One of my committee members is an insect physiologist. I picked him for my committee because he’s an excellent physiologist who has experience with lipid chemistry. (He’s also an all around nice guy and a very successful scientist.) I took a photoperiodism seminar that he taught, and it was my favorite seminar class in graduate school. Despite all of this, my understanding of insect physiology is… almost nonexistent. I know a little bit about diapause from his seminar and a writing class that I took with one of his advisees, but that’s about it. I’d like to learn, and if I had another year or two of grad school ahead of me I’d probably take an insect physiology class. As a wise man once said, “If ‘if’s and ‘but’s were candies and nuts then we’d all have a Merry Christmas,” am I right?
Anyway, my point is that he has a paper in PNAS this week that I found really interesting, but you’ll have to forgive me if there are any physiological inaccuracies in this post. I claim responsibility for anything that’s wrong.
Aedes aegypti. Credit: Flickr user Sanofi Pasteur
It may not seem like it during this part of the year (in the northern hemisphere anyway), but most of the time, mosquitoes don’t drink blood. Males and females both drink nectar for their own survival; it is the propagation of the species that requires your blood. Female mosquitoes sometimes need to take a hot blood meal to get the required proteins and iron for making eggs. While necessary for reproduction, drinking mammalian blood has a lot of unique physiological challenges, not the least of which is the temperature difference.
At room temperature, the average human’s body temperature is about 15°C (almost 30°F) warmer than that of the average mosquito, and when a female takes a blood meal, her body temperature spikes 10°C in one minute! While ectotherms like mosquitoes are used to fluctuating body temperatures based on environmental conditions (such as the day/night cycle), these changes are usually gradual, allowing the mosquito ample time to alter their physiology. Hot blood meals impose the unique physiological problem of rapidly increasing body temperature without much time to adjust, which can cause enzymatic dysfunction and disrupt physiological pathways such as digestion, reproduction, and metabolism.
Obviously mosquitoes are not dying out because they are heat stressed and can’t reproduce (wouldn’t that be great?), so how are they getting around this problem? Heat shock proteins! Heat shock proteins can aid as enzymatic “chaperones”, making sure that the enzyme proteins stay folded in the proper conformation during times of physiological stress (not just heat but also extreme cold, lack of oxygen, infection, or exposure to toxins, among other things). Enzymes are a key player in digestion; they aid in the breakdown of proteins, fats, and carbohydrates, and the absorption of certain nutrients, so the mosquitoes definitely want to conserve their function right after taking a meal.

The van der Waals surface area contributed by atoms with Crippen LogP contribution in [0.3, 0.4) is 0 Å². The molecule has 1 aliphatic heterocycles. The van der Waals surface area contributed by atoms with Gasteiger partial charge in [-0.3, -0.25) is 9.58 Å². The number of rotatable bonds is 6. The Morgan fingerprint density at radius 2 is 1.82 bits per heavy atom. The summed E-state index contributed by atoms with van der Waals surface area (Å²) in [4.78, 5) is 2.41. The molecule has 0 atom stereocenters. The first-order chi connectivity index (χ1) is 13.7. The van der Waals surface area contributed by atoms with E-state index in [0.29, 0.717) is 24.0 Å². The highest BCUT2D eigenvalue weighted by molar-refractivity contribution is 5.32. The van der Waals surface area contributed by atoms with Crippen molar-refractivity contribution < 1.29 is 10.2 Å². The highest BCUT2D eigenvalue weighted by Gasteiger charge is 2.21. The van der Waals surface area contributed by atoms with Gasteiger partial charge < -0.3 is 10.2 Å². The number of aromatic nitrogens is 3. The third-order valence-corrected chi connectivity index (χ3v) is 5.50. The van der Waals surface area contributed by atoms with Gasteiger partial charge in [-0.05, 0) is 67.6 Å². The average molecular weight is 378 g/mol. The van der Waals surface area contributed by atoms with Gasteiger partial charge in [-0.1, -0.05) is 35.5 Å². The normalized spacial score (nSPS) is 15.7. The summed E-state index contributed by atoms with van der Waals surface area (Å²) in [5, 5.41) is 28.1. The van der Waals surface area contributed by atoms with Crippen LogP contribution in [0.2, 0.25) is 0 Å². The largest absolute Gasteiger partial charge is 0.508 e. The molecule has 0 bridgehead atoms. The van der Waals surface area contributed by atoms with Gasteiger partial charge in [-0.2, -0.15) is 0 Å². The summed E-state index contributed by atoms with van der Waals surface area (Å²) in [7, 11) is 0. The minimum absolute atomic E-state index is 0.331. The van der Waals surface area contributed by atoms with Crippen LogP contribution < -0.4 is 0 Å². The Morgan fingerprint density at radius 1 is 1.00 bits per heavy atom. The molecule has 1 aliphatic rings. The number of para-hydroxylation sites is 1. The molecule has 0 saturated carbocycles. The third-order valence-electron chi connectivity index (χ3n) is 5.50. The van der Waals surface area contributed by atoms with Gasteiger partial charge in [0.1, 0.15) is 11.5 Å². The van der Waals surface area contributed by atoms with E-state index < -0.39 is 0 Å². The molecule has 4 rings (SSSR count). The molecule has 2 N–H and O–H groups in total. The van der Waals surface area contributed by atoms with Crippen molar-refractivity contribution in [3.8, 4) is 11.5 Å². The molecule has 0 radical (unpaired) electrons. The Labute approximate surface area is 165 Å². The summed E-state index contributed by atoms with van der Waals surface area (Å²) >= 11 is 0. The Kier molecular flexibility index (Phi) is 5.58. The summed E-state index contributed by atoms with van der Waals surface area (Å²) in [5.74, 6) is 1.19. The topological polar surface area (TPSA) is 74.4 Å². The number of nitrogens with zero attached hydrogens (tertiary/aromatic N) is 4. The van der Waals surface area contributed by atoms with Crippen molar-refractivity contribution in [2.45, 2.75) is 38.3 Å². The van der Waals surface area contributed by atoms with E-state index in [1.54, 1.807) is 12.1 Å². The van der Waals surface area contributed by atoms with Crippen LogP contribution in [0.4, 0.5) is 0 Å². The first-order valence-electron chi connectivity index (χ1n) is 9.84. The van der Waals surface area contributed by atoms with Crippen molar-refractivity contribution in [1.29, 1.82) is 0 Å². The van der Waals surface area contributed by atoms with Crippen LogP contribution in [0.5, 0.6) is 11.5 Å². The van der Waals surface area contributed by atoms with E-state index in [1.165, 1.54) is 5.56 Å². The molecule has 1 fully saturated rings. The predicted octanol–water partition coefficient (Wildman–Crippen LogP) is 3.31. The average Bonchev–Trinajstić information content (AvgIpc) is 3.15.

It turns out that female mosquitoes experience an 8-fold spike in heat shock protein expression in the midgut following a hot blood meal. When the mosquitoes were prevented from being able to express HSP70 (the heat shock protein active in these mosquitoes), the blood proteins from their meal stayed in the midgut longer, suggesting that digestion of blood proteins is somehow impaired. It is unclear whether this is due to a deficiency in breaking down the proteins or slower uptake of proteins and nutrients from the midgut, but the result is the same: the proteins are staying in the midgut longer instead of going into the body and aiding egg formation.
While heat shock proteins are not preferentially expressed in the ovaries after a hot blood meal, the mosquitoes prevented from expressing HSP70 also made fewer eggs than control mosquitoes, which provides further evidence that the delay of protein digestion and nutrient absorption is interfering with egg production. Since mosquitoes are vectors for many human diseases, research like this can be used towards initiatives to potentially limit the fecundity of mosquitoes (i.e. how rapidly they reproduce) and reduce human infection with diseases like yellow fever, malaria, and dengue fever.
Benoit, J., Lopez-Martinez, G., Patrick, K., Phillips, Z., Krause, T., & Denlinger, D. (2011). Drinking a hot blood meal elicits a protective heat shock response in mosquitoes Proceedings of the National Academy of Sciences DOI: 10.1073/pnas.1105195108
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